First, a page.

In 1930, Disney began a newspaper strip called Mickey Mouse which greatly expanded Mickey's world which was already well-known from the animated cartoons. The stories then became a work of collaborative fiction with different writers working in different mediums. This sometimes caused continuity discrepancies. For example, while Mickey and his friends largely live in the same contemporary setting, they sometimes appear in exotic settings including period pieces (Brave Little Tailor, The Nifty Nineties) and fantasy films (Fantasia, Fun and Fancy Free).
One way the comics writers explained this discrepancy was to present the characters as "real" cartoon characters who are employed by Disney as actors. This understanding of the characters leading separate lives was welcomed by Walt Disney who, when asked whether or not Mickey and Minnie were married, replied that the mice were indeed married in their "private li[ves]", but that they sometimes appear as boyfriend/girlfriend for "screen purposes." Also, in the World War II propaganda film The New Spirit (1942), Donald Duck fills out his income tax and lists his occupation as "actor," and the film The Three Muskateers (2004) includes a DVD bonus feature of the characters reminiscing on their experience filming the movie.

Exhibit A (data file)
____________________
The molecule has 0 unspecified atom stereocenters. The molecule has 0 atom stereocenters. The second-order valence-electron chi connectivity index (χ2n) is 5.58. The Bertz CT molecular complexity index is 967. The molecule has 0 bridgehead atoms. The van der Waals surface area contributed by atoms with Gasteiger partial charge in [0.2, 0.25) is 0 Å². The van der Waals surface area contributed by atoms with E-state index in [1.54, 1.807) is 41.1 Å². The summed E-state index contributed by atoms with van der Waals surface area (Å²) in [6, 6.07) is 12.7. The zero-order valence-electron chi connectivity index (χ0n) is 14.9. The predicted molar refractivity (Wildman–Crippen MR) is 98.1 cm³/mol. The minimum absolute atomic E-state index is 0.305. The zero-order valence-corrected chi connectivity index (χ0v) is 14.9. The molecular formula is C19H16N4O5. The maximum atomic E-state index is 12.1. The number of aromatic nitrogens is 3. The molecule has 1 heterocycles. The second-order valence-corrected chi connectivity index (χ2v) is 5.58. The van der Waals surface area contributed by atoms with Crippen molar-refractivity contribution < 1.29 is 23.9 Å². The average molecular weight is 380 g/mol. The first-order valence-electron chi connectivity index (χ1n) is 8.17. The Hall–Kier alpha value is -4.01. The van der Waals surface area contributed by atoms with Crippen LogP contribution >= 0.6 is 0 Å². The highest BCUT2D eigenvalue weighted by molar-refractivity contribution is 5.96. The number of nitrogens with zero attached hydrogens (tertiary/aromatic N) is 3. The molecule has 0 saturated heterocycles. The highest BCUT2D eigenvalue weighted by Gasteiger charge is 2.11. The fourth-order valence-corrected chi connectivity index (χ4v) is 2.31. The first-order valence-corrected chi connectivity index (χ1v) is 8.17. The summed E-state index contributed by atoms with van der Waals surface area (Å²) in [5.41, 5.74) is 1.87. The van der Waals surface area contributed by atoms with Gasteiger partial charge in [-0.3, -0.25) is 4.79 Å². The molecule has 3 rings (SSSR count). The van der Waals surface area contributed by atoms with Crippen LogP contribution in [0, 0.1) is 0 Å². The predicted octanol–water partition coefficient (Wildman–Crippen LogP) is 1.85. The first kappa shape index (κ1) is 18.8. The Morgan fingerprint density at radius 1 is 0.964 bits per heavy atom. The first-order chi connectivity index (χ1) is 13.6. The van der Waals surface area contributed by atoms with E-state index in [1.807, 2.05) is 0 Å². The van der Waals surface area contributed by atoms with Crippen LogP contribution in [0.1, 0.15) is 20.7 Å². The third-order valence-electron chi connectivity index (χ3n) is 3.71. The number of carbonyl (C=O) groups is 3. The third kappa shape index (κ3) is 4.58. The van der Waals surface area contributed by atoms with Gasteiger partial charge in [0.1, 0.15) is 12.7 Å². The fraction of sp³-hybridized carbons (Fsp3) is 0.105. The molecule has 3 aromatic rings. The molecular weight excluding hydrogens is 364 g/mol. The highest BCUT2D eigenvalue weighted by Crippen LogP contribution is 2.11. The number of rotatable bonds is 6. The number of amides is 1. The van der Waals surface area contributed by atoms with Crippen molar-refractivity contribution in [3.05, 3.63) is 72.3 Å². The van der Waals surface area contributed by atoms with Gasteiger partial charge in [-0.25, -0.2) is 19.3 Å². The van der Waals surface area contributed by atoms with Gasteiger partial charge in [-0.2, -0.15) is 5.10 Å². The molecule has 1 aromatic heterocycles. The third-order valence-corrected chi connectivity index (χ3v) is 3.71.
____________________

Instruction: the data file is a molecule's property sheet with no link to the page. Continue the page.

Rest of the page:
Animation historian David Gerstein has noted that although the characters will appear in different settings and sometimes even change their names (Mickey's Christmas Carol), the characters are still themselves and behave in a way consistent with their natures.
In Plane Crazy (1928), the first produced Mickey Mouse story, Mickey is seen at a farm. In all of his early films Mickey is in a rural setting, but most commonly at a farm. This setting was succinctly presented in the first sentences of one of Mickey's first storybooks:
"This story is about Mickey Mouse who lives in a cozy nest under the floor of the old barn. And it is about his friend Minnie Mouse whose home is safely hidden, soft and warm, somewhere in the chicken house."—The Adventures of Mickey Mouse: Book I (1931)
In the Mickey Mouse newspaper strip, Mickey's farm was most likely located in the midwestern United States, as indicated by characters' comments to have arrived "out west" to Death Valley and to go "back east" to conduct business, etc. This rural setting reflected Walt Disney's own childhood in Missouri and like Disney, Mickey eventually moved to the city, although he never forgets his roots. Mickey sometimes makes references to his life "back on the farm."
Mickey appeared in an urban setting as early as 1931 in the short film Traffic Troubles where he works as a taxi driver. Mickey's city was unnamed until 1932, when the comic story The Great Orphanage Robbery identified it as Silo Center. Floyd Gottfredson simply called the city Hometown while other stories used the name Mouseville. But the first consistent name for Mickey's city came in 1950s Italy, where it was called Topolinia (from Topolino or 'little mouse,' Mickey's Italian name).